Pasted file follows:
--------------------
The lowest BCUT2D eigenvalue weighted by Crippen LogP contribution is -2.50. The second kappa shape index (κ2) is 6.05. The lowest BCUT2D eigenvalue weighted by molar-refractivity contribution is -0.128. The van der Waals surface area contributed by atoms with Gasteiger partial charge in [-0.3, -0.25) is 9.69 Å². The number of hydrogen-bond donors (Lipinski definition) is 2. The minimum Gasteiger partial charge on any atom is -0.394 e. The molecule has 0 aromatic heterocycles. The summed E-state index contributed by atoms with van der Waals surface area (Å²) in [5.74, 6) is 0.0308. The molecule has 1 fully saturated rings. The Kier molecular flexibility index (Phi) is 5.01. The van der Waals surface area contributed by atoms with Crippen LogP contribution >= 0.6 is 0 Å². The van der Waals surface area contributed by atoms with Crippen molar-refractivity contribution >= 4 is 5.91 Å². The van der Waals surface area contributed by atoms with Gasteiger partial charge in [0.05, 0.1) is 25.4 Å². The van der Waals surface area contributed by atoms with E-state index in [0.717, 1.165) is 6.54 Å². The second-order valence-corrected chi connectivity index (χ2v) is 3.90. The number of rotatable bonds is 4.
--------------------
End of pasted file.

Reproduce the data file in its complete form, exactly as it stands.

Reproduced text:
The lowest BCUT2D eigenvalue weighted by Crippen LogP contribution is -2.50. The second kappa shape index (κ2) is 6.05. The lowest BCUT2D eigenvalue weighted by molar-refractivity contribution is -0.128. The van der Waals surface area contributed by atoms with Gasteiger partial charge in [-0.3, -0.25) is 9.69 Å². The number of hydrogen-bond donors (Lipinski definition) is 2. The minimum Gasteiger partial charge on any atom is -0.394 e. The molecule has 0 aromatic heterocycles. The summed E-state index contributed by atoms with van der Waals surface area (Å²) in [5.74, 6) is 0.0308. The molecule has 1 fully saturated rings. The Kier molecular flexibility index (Phi) is 5.01. The van der Waals surface area contributed by atoms with Crippen LogP contribution >= 0.6 is 0 Å². The van der Waals surface area contributed by atoms with Crippen molar-refractivity contribution >= 4 is 5.91 Å². The van der Waals surface area contributed by atoms with Gasteiger partial charge in [0.05, 0.1) is 25.4 Å². The van der Waals surface area contributed by atoms with E-state index in [0.717, 1.165) is 6.54 Å². The second-order valence-corrected chi connectivity index (χ2v) is 3.90. The number of rotatable bonds is 4.